The Civil War in North Carolina

Reminiscences and Memoirs of North Carolina and Eminent North Carolinians

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(Winston) but little is known to us. His daughter, Anna, married twice. First Fonville, and second to William White, who was Secretary of State from 1778 to 1811. Mrs. White left three daughters:*

        * One of Governor Caswell's daughters married a Gatlin. Dr. John Gatlin, who was a surgeon in the United States army, and was massacred at Dade's Defeat by the Seminoles, in Florida, was a grandson of Caswell. General Gatlin was a brother of Dr. Gatlin.

        I. Anna, who married Governor David L. Swam.

        II. Another married General Daniel L. Barringer.

        III. Another married General Boone Felton, of Hertford County. (University Magazine IV., 1772.)

        General Felton was a native of Hertford County, and a man of some wealth and culture. He represented this county in 1809, and frequently afterwards. Ten years afterwards he had a difficulty with his relative and colleague, which was the cause of much excitement in the county.

        The capital town of the county preserves a name equally as illustrious as the name of Caswell, it is that of Bartlett Yancey, who was born, lived and died in Caswell County. He was educated at the university, although his name does not appear among the list of graduates, and for a time was a tutor in that institution. He studied law, and attained great eminence in the profession. But political life was his proper element, and there he shone conspicuous. His first appearance in public life was as a member of the Thirteenth Congress, 1813,-'15, and again in the Fourteenth, (1815,-17.) Here, by the solidity of his judgement, the suavity of his manners, and the extent of his acquirements, he attained a high position among such statesmen as William Gaston, William R. King, William H. Murfree, Israel Pickens, Nathaniel Macon, all of whom were his colleagues. He was the firm and fearless supporter of the administration of Mr. Madison and the republican party. On his retiring from congress he resolved to devote himself to his profession, but the people would not permit him to retire. The next year they elected him to represent the county in the senate, in which position he was continued until his death. The senate each year elected him unanimously its speaker. No one possessed more popularity. On some occasions he received nearly every vote in Caswell County.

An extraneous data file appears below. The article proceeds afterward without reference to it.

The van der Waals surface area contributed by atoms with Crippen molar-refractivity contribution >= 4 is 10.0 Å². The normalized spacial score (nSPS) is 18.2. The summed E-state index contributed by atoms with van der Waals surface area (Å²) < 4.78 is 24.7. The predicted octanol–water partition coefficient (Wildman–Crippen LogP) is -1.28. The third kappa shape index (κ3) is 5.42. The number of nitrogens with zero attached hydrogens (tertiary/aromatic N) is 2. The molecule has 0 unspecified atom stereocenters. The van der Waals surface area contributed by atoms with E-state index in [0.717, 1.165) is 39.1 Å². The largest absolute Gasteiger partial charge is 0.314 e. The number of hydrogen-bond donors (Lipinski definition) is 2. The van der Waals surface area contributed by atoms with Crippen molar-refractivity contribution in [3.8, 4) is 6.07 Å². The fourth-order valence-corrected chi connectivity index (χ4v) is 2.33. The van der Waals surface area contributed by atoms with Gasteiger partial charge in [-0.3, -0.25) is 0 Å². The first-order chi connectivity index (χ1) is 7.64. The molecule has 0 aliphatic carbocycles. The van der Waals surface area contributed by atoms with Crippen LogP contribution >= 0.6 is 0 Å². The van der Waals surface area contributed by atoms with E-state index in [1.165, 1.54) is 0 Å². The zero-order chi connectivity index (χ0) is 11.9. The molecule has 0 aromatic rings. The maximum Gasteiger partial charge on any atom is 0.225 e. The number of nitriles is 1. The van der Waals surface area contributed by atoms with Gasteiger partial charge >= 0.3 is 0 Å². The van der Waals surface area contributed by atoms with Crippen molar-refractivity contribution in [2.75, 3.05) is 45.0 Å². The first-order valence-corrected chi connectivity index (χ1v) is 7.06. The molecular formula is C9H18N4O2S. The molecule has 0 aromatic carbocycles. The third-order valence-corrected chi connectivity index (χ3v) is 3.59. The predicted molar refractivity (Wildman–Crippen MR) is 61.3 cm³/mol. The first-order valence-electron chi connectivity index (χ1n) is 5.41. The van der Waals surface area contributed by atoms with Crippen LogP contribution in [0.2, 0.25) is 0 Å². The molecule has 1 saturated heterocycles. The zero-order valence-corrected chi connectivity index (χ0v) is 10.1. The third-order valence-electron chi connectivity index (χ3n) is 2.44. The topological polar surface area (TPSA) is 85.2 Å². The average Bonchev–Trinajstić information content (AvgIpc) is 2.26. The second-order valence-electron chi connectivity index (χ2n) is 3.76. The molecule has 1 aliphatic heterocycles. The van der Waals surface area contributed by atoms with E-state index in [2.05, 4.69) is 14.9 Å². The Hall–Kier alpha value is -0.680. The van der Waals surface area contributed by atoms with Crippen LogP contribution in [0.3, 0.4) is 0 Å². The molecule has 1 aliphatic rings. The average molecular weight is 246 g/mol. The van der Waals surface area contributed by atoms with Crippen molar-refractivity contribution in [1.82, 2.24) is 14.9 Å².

As presiding officer of a deliberate body he was pre-eminent, and scarcely ever rivaled. Blessed with a manly person, of most engaging and bland manners, a quick and well balanced mind, an accurate memory and clear and harmonious voice, he was peculiarly qualified for the duties of a speaker. As the journals will show, in Congress, the speaker (Mr. Clay) often supplied his own place by the substitution of Mr. Yancey. His efforts for the benefit of the state are monuments of his greatness as a statesman. The organization of the judiciary; the system of finance in the treasury and comptroller's offices as also of the common schools, and other public measures attest his sagacity and usefulness.

        He died in the meridian of his life and usefulness in 1828. This sudden and unexpected event caused a deep sensation of sorrow throughout the state. All eyes were turned to him as the successor of Governor Branch, in the United States Senate. He left five daughters: Mrs. McAdden, Mrs. Giles Mebane, Mrs. Lemuel Mebane, Mrs. Thomas J. Wommack and Mrs. George W. Swepson; and two sons: Rufus A., who graduated at the university, with great credit, in 1829, in the same class with Burton Craige, William Eaton, Dr. Sidney X. Johnston and others, he died in Richmond, Va., about 1835; and Algernon Sidney, who was a lawyer, died in 1840.

        Probably there are few men, in either public or private life, who occupied during their
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